Aberlour 16yo 1995/2012 “Warehouse No 1” (57%, OB, Single Cask Selection, First Fill Sherry Cask #4934)

That’s not all! There is more. I hope you didn’t think I would have only hand-filled Aberlours from ex-Bourbon casks now didn’t you? This is a case of saving the best for last, at least so I hope. Experience showed me that the Aberlour spirit fares well in Sherry casks, and often something wonderful emerges. Just take a look at one of the best NAS bottlings in the Marketplace: The Aberlour A’bunadh. Up ’till now I reviewed two batches on Master Quill: #13 and #33 and calling both pretty good would be an understatement. Here we have a sort of A’bunadh only older and coming from a single cask. So who knows, maybe it’s even better!

Aberlour 16yo 1995/2012 Warehouse No 1 (57%, OB, Single Cask Selection, First Fill Sherry Cask #4934)Color: Warm and dark orange brown.

Nose: Wonderfully sherried. Toffee and cherries. Slightly tarry and very reminiscent of A’bunadh, so I would go with Oloroso Sherry for this one. Nice soft oak. Slightly burnt caramel and the whole comes across with nice toffee notes, without its sweetness though. Well balanced and definitely older than A’bunadh. With some air more rubbery notes appear and more dry wood. Very dusty actually. Tiny hint of cola sweetness and even a hint of florality? Where A’bunadh sometimes can smell a bit harsh, this oozes softness. Excellent stuff.

Taste: Yes more A’bunadh. Starts with a high note of acidity, that quickly moves into cherries and a tarry woody depth. Nice liquid toffee temporary sweetness. Mocha and cream. Latte Macchiato (with a wee bit too much milk). Sticky toffee pudding. Schwarzwalder kirsch trifle, all again without their usual sweetness. Dusty. Extremely drinkable. Lovely.

Even though its twice the age of A’bunadh, it’s very similar in its initial profile. Forgetting the smoothness and softness brought to this Whisky by ageing, you can see this as a single cask A’bunadh. Both share a lot. Having said that, and more or less claiming this is (easily) recognizable as an A’bunadh, I have to say that it also reminds me a lot of the 1996 Ultimate (and Signatory) Longmorns. Earlier I reviewed three of those: cask 72315, cask #72319 and cask #105091.

Points: 89

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Abuelo Centuria Reserva de la Familia (40%, Panama)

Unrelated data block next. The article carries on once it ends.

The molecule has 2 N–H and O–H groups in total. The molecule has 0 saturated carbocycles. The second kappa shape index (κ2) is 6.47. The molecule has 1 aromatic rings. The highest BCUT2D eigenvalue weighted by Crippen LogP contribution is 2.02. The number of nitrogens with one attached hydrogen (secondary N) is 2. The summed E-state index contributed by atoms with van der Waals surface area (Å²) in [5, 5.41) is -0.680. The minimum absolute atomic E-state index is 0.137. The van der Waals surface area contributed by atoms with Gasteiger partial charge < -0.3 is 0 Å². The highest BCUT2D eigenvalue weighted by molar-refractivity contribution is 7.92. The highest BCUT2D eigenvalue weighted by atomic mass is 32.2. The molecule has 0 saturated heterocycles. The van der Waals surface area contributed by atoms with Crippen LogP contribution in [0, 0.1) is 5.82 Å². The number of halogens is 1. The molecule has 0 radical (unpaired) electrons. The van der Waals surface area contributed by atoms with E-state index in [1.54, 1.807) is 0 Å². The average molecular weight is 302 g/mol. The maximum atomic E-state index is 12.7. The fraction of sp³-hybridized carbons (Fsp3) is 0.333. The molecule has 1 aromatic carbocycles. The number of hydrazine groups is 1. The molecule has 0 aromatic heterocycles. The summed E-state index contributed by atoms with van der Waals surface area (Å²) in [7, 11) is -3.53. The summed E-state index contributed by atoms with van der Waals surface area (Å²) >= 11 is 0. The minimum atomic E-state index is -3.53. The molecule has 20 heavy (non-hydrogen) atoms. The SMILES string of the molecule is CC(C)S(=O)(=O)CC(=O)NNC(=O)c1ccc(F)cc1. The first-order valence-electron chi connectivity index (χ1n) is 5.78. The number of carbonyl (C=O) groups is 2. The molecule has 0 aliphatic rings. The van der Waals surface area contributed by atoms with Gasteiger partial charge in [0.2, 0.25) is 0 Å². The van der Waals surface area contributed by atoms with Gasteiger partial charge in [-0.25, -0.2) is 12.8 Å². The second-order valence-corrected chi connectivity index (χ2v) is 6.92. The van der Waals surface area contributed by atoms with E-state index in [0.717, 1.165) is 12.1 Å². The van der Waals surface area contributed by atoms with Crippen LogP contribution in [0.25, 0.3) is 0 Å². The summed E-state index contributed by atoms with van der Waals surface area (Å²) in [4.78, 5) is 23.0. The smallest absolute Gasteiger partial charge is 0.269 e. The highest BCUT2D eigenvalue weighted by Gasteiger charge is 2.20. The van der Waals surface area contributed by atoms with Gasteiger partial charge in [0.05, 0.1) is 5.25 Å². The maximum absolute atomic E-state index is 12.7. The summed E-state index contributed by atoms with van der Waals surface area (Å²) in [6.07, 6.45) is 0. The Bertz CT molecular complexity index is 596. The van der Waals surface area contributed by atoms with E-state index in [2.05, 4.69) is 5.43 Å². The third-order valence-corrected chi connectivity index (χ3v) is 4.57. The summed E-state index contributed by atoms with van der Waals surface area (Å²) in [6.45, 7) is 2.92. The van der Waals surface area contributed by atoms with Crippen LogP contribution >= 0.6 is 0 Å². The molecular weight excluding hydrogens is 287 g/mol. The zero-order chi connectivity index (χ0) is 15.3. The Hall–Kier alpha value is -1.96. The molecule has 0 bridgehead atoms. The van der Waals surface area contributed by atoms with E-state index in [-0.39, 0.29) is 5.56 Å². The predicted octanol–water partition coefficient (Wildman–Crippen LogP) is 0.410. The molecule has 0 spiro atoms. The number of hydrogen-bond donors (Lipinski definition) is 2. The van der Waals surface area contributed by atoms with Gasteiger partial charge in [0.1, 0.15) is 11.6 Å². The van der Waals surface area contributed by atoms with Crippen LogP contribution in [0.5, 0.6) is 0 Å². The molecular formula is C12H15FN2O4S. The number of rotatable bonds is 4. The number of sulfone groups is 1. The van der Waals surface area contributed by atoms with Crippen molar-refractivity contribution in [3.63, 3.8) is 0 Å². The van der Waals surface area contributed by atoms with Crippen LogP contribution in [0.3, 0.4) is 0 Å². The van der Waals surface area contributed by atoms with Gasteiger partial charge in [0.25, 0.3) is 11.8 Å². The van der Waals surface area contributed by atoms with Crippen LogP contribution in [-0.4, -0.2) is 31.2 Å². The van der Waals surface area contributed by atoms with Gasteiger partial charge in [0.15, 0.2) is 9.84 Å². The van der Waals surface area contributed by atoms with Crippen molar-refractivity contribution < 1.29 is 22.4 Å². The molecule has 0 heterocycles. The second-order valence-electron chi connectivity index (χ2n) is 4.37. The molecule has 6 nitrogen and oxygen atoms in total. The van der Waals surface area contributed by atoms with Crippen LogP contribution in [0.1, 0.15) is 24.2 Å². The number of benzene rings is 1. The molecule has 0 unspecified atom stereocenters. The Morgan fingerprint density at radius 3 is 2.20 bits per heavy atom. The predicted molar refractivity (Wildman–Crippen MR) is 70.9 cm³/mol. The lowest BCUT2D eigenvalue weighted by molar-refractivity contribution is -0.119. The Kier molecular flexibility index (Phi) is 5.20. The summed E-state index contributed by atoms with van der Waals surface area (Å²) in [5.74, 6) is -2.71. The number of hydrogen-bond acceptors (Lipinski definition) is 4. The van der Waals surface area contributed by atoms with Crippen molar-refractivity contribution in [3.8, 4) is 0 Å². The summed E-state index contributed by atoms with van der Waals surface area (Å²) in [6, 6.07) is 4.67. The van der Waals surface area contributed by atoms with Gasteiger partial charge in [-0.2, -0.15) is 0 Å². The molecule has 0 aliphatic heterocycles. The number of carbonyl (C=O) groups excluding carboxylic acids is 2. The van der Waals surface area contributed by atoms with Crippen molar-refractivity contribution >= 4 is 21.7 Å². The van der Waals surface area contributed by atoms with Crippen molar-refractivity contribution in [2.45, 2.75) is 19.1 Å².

You thought I was finished with Abuelo, no? Nope, there is still another Abuelo available. The Centuria was released in 2011, one year after the 12yo in celebration of the distillery’s centennial. It is said to be a blend of the Varela family’s own private reserves. Hmmm, holding on to the best stuff for private use aren’t we? Luckily they have found it in their hearts to share a part of it with the world. For this Rum, only estate-grown sugarcane is used, which could mean that for the other three versions also Rum from molasses may have been used or sugarcane grown elsewhere. There is nothing wrong with that. The Rum was aged in a solera system for up to three decades and matured in American Whiskey barrels (Probably Jack Daniels). 3.000 bottles were produced. For such a limited quantity run, it is quite special that this hasn’t sold out yet. Maybe 3.000 bottles were initially released, but more were made since.

Abuelo CenturiaColor: Dark brown, PX Sherry.

Nose: Fantastic old oak. Dark chocolate. Creamy vanilla and a slightly acidic note. Leather and dark organics. Spicy and hints of orange skins. Gingerbread spices with dried oranges. Sometimes this nose reminds me of a very old Single Malt Whisky. The nose is always centered around the many different wood notes. The wood changes, but will never let you down. It’s the centerpiece, its like nosing the wooden interior of the ball-room of the Titanic (before it sank). You’d almost dress up to nose this.

Taste: Ahh now we’re talking. Coal and tar. Great interaction between dry oak and half sweet, slightly burnt sugar and caramel. Creamy even. Long finish with soft old oak, gingerbread spices and some licorice. Polished furniture. In the distance there is the fresh and acidic fruit. Here it is pushed back a little (by spicy wood) and thus aids the overall taste. In the 12yo this fruit is up-front and ruins the whole balance with its strange acidity. In this one they got it right. I would say, back to the drawing board with the 12yo! Lots of old Rum in this one, but blended masterfully not to let the oak dominate. Not sure if it’s all solera though.

This is hands down the best of the bunch. Even at this price point. It costs about as much as four bottles of the 12yo, today at least, but I expect it to be even more expensive in the near future. However, this is still the one to get. The other three are decent Rums, but each of them can be replaced by many others. A bit anonymous? So, nothing special compared to the Centuria. The Centuria is fantastically unique and is worth its price, even at 40% ABV.

Points: 89

Hampden 17yo 1990/2007 (46%, Berry Brothers & Rudd, Jamaica)

Quite nice trying some Rums in a row, something I haven’t done in a while, and I have to admit it, it’s quite a lot of fun. After the white Plantation, and the brown Cockspur 12, let’s try a super premium high ester Rum from Jamaica, bottled by the old Wine and Whisky traders, Berry Brothers & Rudd.

Hampden Distillery from Jamaica is known for heavy pot still Rums a.k.a. high ester Rums. A lot of effort is made in the workings of yeast in the production process using century old fermentors, and of course, they use their own cultured yeasts. Hampden has a reputation to uphold when it comes to this kind of high ester Rum.

Hampden 1990 BBRColor: White wine.